RACEGOERS thronged the parade ring at Salisbury last night to grab a glimpse of the irrepressible Frankie Dettori, who made a rare visit to the track.

He was booked for only one ride on Samburu in the seven-furlong novice stakes and the odds on favourite naturally obliged to the delight of the crowd - and his relief.

"Was it worth coming here?" he was asked, to which he quipped: "It would a long way home (to Newmarket) if he hadn't won!"

Absent trainer John Gosden had advised Dettori not to lead and he duly played cat and mouse with Tom Marquand on the pace making Neptunian, moving to his outside two out. But the Kingman colt, who had made a winning debut at Yarmouth last season, displayed his inexperience and had to be rousted before putting the race to bed, eventually winning more comfortably than the winning margin of a three-quarters of a length would suggest.

"It took a long time for the penny to drop," he confirmed. "But he was in command at the end. He is very much better horse with a target to aim at and I didn't want to get there too early. He would have learnt a lot today. He's quite relaxed and I think he will get a mile."

Those who revel in statistics will have long noted Clive Cox is very much the trainer to follow at the course. A £1 stake on all his horses over the last five seasons will have yielded a handsome £67 plus profit.

Not that anyone would have got rich on Kaasib who took the opening juvenile race at the prohibitive odds of 1/2 to confirm his running against Democracy Dilemma who he beat at Windsor a fortnight ago.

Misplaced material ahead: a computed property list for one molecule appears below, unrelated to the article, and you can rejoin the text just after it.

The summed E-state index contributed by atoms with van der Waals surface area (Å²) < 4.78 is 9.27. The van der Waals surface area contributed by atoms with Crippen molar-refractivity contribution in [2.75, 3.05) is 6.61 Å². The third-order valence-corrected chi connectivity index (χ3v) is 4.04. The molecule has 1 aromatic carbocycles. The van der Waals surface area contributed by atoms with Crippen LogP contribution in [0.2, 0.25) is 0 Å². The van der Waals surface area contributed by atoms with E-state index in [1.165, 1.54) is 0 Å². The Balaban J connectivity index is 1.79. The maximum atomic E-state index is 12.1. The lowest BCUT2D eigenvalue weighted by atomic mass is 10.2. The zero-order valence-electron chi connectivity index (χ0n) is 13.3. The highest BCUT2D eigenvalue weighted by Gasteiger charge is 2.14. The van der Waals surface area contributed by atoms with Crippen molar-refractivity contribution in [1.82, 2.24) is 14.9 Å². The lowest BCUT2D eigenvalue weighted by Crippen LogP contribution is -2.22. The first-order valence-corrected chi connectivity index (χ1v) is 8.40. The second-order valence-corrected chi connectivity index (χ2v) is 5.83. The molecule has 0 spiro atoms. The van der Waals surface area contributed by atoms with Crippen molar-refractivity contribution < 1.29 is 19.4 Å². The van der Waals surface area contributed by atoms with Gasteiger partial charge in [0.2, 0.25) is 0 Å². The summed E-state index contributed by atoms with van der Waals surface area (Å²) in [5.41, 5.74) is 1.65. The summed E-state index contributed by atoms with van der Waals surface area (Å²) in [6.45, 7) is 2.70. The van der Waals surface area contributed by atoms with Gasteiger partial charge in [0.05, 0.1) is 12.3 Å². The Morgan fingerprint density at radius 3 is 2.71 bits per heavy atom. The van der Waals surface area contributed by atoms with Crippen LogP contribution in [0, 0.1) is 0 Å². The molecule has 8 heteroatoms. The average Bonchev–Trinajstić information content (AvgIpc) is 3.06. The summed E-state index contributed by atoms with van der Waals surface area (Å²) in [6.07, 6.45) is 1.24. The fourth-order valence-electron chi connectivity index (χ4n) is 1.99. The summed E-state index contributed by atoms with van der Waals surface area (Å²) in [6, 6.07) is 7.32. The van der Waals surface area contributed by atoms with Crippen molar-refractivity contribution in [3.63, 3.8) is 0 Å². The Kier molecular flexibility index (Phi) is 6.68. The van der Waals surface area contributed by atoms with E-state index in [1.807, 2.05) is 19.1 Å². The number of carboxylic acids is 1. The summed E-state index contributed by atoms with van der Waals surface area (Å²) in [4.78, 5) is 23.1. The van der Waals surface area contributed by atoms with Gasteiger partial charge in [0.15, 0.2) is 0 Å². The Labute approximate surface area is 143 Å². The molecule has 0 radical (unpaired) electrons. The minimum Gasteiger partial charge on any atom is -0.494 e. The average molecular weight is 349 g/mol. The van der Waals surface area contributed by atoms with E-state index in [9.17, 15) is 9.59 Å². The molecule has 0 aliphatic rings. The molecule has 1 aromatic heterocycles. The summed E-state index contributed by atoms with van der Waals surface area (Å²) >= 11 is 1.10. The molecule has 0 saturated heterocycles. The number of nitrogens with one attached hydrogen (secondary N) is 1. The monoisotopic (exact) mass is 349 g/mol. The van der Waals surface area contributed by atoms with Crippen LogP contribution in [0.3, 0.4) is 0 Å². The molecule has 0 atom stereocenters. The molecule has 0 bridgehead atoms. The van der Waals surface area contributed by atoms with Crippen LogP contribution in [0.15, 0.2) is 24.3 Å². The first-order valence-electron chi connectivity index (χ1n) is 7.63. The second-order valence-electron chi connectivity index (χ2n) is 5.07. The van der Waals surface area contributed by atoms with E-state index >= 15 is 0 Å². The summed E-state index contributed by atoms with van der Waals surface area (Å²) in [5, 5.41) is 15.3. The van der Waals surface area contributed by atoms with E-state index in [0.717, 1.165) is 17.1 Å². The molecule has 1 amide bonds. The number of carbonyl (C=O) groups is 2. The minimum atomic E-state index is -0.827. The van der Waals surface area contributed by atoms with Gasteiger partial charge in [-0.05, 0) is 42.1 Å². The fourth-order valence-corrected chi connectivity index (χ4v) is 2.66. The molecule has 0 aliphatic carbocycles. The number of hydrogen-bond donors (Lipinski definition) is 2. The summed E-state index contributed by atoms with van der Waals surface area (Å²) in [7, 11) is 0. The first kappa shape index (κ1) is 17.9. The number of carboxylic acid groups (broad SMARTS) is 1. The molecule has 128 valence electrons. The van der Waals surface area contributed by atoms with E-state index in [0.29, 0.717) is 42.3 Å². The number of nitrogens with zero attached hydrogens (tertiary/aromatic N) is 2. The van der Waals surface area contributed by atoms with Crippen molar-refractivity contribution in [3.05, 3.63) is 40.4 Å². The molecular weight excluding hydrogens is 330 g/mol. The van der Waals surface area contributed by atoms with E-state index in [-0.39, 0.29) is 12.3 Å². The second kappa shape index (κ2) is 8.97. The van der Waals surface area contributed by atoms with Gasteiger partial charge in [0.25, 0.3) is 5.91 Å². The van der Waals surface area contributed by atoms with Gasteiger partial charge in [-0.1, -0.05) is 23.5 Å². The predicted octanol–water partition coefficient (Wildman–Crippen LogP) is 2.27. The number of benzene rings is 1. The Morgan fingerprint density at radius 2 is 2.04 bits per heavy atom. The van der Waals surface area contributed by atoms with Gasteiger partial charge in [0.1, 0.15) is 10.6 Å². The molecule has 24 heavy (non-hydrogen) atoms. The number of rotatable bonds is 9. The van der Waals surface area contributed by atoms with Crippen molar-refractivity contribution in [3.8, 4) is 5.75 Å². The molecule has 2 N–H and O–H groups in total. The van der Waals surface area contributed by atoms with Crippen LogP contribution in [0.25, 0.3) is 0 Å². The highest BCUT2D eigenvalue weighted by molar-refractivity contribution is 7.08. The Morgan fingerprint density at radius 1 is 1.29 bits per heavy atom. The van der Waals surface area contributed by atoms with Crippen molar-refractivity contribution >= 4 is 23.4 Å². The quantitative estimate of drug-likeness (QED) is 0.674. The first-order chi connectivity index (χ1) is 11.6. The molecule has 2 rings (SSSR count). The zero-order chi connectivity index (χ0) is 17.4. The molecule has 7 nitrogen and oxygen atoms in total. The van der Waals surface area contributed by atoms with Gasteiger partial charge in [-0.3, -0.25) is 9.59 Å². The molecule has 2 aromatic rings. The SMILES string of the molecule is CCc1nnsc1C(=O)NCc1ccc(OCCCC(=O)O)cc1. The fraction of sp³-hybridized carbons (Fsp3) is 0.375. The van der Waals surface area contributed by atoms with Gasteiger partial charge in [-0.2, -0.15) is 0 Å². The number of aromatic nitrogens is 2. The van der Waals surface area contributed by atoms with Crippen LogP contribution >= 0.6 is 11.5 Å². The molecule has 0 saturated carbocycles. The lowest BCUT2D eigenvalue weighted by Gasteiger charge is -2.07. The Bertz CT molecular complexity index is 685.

Jockey Hector Crouch delivered the synopsis: "Travelled well, though I had to squeeze him a little to get past the second but he pricked his ears and won going away. He liked the ground."

With Cox saddling a runner at Chantilly, it was left to assistant Matt Stanley to put the race into perspective.

"He is the most forward of those we have run," he said, the inference being there is better to come from the yard.

Every comfortable two-year-old winner in the spring is invariably touted as Royal Ascot material and Stanley was not dismissive of a possible entry.

He said: "The form has worked out. He's very straight forward. He's a markedly nice horse and we think a lot of him."

Makarova made her handicap debut a winning one in the style of a horse who shrewd Ed Walker hopes will develop into a good class filly. Despite having her fourth run, the three-year-old still showed her greenness by drifting to her left when Tom Marquand brought her out of the pack in the six-furlong handicap.

"She's very sleepy horse at home and didn't strike me as a sprinter," said the Upper Lambourn trainer. "She was very backward last year and is still very babyish and raw as she showed by drifting across the track. We will pick our way with her."